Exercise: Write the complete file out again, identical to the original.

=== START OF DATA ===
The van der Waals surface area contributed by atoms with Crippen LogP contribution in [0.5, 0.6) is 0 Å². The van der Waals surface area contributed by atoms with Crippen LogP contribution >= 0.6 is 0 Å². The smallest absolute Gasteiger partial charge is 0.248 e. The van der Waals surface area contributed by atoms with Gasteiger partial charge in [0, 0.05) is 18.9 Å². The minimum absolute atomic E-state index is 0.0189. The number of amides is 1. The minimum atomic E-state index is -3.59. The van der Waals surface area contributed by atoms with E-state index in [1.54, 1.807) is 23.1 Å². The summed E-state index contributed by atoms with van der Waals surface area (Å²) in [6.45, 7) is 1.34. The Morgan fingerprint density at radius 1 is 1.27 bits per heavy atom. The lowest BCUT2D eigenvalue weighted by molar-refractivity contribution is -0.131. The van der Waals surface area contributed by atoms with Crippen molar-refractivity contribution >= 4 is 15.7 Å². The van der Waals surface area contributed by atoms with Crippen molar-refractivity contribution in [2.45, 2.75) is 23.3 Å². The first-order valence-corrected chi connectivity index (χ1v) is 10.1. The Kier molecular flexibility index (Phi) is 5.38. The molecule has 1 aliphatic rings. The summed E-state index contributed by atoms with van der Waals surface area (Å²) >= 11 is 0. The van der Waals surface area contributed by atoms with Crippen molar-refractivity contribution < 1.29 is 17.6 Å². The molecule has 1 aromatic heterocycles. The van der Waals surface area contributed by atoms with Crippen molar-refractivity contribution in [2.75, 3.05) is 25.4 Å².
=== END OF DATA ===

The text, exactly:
The van der Waals surface area contributed by atoms with Crippen LogP contribution in [0.5, 0.6) is 0 Å². The van der Waals surface area contributed by atoms with Crippen LogP contribution >= 0.6 is 0 Å². The smallest absolute Gasteiger partial charge is 0.248 e. The van der Waals surface area contributed by atoms with Gasteiger partial charge in [0, 0.05) is 18.9 Å². The minimum absolute atomic E-state index is 0.0189. The number of amides is 1. The minimum atomic E-state index is -3.59. The van der Waals surface area contributed by atoms with E-state index in [1.54, 1.807) is 23.1 Å². The summed E-state index contributed by atoms with van der Waals surface area (Å²) in [6.45, 7) is 1.34. The Morgan fingerprint density at radius 1 is 1.27 bits per heavy atom. The lowest BCUT2D eigenvalue weighted by molar-refractivity contribution is -0.131. The van der Waals surface area contributed by atoms with Crippen molar-refractivity contribution >= 4 is 15.7 Å². The van der Waals surface area contributed by atoms with Crippen molar-refractivity contribution in [2.45, 2.75) is 23.3 Å². The first-order valence-corrected chi connectivity index (χ1v) is 10.1. The Kier molecular flexibility index (Phi) is 5.38. The molecule has 1 aliphatic rings. The summed E-state index contributed by atoms with van der Waals surface area (Å²) >= 11 is 0. The van der Waals surface area contributed by atoms with Crippen molar-refractivity contribution < 1.29 is 17.6 Å². The molecule has 1 aromatic heterocycles. The van der Waals surface area contributed by atoms with Crippen molar-refractivity contribution in [2.75, 3.05) is 25.4 Å².